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Companies finding innovative ways to rotate independent directors

By Khushboo Tiwari
May 17, 2024 12:57 IST
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Following the end of the grandfathering period given to India Inc to replace their independent directors who had already served for 10 years, certain companies have come up with unique ways to replace the old guard.

Independent director

Photograph: Larry Downing/Reuters

An analysis conducted by Institutional Investor Advisory Services (IiAS), a corporate governance and proxy advisory firm, shows independent directors who have completed over 10 years in one company are joining boards of another company of the same group, or they are being replaced by their sons or other family members.


Some independent directors are being replaced by ex-employees of the company or with executives belonging to professional firms.

“Several business groups are resisting change and finding ways to maintain old ties — whom they lose on the roundabout, they want to retain on the swing.

"While compliant with regulations, we believe these practices defeat the purpose of mandating rotation of independent directors,” IiAS has said in a note.

Under the Companies Act, the grandfathering period for independent directors who were on the boards of the same company since 2014 or before ended on March 31.

The regulatory mandate compelled companies to replace them with new directors.

“While several companies have yielded to the regulatory intent, a few have used different means to maintain the status quo,” said IiAS.

The proxy advisory firm has identified cases of at least four long-tenured independent directors who have been rotated within group companies.

“The relationship with the promoter group or family has been well-established through a long association, and therefore, it raises concern if the director is truly independent,” IiAS said.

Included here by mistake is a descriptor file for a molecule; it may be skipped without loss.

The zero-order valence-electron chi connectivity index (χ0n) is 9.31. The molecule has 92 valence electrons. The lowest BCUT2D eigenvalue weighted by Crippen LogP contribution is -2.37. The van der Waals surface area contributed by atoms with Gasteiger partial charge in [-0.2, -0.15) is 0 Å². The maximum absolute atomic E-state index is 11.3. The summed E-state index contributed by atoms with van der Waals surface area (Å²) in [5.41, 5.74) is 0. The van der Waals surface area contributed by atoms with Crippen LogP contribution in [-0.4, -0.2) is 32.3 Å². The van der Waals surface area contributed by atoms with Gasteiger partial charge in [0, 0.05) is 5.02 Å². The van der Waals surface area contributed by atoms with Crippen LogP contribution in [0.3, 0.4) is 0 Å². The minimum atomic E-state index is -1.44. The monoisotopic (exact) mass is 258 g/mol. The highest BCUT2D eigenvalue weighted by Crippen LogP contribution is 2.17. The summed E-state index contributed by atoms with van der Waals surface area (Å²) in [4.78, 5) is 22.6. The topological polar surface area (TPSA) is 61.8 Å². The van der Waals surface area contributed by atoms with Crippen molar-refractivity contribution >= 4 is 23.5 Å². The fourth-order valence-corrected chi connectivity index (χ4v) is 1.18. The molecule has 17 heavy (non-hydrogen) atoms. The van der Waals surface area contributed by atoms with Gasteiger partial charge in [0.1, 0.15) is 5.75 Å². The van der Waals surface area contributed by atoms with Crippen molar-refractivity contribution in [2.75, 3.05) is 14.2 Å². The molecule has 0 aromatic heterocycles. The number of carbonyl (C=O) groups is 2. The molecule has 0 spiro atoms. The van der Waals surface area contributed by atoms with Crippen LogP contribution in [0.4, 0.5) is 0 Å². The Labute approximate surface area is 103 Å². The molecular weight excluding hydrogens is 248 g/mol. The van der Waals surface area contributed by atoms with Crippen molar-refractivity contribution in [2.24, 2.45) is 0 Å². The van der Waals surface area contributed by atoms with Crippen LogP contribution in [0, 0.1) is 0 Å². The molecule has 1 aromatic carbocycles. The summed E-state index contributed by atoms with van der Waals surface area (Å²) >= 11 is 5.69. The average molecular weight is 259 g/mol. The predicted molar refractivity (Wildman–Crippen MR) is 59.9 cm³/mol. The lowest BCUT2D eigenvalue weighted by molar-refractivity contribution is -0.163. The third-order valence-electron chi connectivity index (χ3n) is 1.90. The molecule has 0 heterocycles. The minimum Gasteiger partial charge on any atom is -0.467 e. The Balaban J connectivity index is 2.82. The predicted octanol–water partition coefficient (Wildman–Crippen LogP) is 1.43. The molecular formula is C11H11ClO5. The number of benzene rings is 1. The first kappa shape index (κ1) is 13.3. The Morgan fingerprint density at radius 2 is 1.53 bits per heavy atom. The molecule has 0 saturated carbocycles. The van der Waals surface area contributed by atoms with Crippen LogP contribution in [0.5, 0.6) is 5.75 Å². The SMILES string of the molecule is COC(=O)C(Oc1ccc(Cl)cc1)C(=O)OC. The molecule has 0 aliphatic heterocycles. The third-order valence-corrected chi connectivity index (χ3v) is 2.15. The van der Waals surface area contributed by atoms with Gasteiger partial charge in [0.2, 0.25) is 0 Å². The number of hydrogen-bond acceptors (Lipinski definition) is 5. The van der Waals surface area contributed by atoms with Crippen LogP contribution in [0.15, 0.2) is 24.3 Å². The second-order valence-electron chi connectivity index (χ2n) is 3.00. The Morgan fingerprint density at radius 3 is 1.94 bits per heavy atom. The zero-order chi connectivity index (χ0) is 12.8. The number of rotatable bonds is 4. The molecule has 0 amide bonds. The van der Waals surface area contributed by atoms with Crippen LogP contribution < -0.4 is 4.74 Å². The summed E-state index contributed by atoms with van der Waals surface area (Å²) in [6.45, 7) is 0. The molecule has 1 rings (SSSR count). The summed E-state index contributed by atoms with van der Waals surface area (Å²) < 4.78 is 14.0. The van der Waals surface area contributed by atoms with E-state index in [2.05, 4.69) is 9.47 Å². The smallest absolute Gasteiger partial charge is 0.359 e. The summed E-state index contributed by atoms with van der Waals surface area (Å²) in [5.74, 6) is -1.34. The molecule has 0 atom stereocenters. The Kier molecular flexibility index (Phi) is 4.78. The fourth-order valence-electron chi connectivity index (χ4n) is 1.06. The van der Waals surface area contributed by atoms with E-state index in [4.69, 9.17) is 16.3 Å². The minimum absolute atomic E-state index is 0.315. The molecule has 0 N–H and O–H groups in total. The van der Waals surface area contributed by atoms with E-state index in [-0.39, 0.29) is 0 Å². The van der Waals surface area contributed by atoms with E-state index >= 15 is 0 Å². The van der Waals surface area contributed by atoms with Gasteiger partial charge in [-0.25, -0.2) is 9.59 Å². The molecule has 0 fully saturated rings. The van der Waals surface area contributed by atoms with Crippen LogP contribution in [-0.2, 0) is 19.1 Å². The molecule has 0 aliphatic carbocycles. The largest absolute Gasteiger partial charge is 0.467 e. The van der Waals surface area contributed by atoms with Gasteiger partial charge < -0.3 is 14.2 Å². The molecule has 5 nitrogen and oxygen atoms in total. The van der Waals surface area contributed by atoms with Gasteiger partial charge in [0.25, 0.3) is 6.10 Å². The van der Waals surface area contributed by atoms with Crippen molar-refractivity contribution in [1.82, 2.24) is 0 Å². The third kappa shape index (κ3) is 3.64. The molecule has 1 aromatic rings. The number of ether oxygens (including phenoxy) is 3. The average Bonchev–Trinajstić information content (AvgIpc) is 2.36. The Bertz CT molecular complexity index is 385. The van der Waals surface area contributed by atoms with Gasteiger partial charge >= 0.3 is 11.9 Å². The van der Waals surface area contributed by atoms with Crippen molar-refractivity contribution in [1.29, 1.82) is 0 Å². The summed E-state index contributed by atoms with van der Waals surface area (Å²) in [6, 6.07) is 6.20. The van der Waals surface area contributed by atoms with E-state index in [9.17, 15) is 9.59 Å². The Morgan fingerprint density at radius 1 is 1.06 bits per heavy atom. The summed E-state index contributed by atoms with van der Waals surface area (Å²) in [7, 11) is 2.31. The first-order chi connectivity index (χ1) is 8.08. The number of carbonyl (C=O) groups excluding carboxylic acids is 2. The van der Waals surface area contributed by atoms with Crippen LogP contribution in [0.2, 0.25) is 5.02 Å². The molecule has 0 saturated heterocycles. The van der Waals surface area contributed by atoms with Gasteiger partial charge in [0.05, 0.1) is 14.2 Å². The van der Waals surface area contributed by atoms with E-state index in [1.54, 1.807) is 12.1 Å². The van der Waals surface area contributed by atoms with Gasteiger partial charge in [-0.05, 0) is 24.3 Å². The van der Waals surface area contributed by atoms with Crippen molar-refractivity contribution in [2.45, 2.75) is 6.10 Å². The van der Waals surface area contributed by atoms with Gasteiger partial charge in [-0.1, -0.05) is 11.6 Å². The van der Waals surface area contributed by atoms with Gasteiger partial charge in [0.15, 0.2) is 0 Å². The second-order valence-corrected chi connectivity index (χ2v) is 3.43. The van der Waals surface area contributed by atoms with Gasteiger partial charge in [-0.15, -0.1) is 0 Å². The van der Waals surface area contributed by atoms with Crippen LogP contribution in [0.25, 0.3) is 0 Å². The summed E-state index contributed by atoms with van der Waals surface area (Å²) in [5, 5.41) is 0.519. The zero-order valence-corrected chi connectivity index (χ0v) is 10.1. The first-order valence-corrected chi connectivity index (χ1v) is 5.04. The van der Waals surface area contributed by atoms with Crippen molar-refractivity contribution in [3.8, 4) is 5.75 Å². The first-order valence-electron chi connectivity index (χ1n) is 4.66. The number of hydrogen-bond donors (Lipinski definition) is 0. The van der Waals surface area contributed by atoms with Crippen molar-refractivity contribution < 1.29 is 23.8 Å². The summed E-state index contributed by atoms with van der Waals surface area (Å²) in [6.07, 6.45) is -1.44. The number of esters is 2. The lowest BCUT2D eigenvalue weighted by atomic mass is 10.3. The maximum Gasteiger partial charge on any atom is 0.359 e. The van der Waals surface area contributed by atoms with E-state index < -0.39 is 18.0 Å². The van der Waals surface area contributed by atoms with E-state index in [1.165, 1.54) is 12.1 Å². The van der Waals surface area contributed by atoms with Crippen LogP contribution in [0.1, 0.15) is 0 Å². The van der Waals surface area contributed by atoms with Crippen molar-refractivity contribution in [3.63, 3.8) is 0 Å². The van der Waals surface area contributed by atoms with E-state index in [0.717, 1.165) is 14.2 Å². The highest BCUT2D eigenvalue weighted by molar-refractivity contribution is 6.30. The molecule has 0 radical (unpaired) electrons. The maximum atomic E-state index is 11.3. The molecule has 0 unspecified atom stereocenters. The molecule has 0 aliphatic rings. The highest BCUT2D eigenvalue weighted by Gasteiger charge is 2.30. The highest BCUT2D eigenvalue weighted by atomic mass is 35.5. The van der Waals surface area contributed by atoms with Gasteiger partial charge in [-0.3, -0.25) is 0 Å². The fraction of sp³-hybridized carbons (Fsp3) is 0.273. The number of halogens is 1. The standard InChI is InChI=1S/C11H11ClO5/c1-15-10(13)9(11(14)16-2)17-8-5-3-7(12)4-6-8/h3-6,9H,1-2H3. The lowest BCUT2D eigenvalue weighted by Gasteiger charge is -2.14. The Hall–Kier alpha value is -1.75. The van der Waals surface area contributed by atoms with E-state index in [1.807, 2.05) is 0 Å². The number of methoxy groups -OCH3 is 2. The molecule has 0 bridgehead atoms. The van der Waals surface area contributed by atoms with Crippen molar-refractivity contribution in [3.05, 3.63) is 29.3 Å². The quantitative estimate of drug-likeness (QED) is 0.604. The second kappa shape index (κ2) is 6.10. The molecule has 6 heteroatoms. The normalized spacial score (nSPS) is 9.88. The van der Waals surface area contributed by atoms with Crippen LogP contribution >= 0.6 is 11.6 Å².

It has identified about a dozen instances where a son has replaced an outgoing father as an independent director.

“Boards argue that the sons (or other family members) are equally competent, and this too may well be true — but the question of independence remains.

"Investors need to ask: Of the pool of candidates available, what was the process the Nomination and Remuneration Committee followed to narrow down on the family member of the retiring independent director, as being the most suitable and competent to fill the vacancy,” IiAS has said.

The governance firm has also frowned upon employees joining back as independent directors.

These ex-employees continued to maintain their board positions moving from executive director to non-executive director and later being reclassified as independent directors.

The three-year term as a non-executive director was considered as the cooling period.

The advisory firm said that such appointments raise questions on the independence, efforts by the Nomination and Remuneration Committee in finding the right director for the company, and the pool of candidates chosen for the selection.

Industry experts say that independent directors should be objective and provide a fresh perspective in decision making.

The intent behind inducting new directors was to improve governance and board composition.

The regulations require a minimum of one-third of the board to be independent.

IiAS in its report has also highlighted how companies seem to have almost reserved a seat for an independent director from the same law firm, audit firm, or professional firm.

“Usually, such firms tend to have business linkages, either with the company or with group companies, and sometimes with the promoters in their individual capacity,” it added.

“Regulations cannot be built in all possible scenarios, and Corporate India can be creative in sidestepping the regulatory intent.

"This cannot be good for overall governance standards and will likely attract more prescriptive regulation.

"It is best for Corporate India to stop sticking to the old and get in with the new,” noted IiAS.

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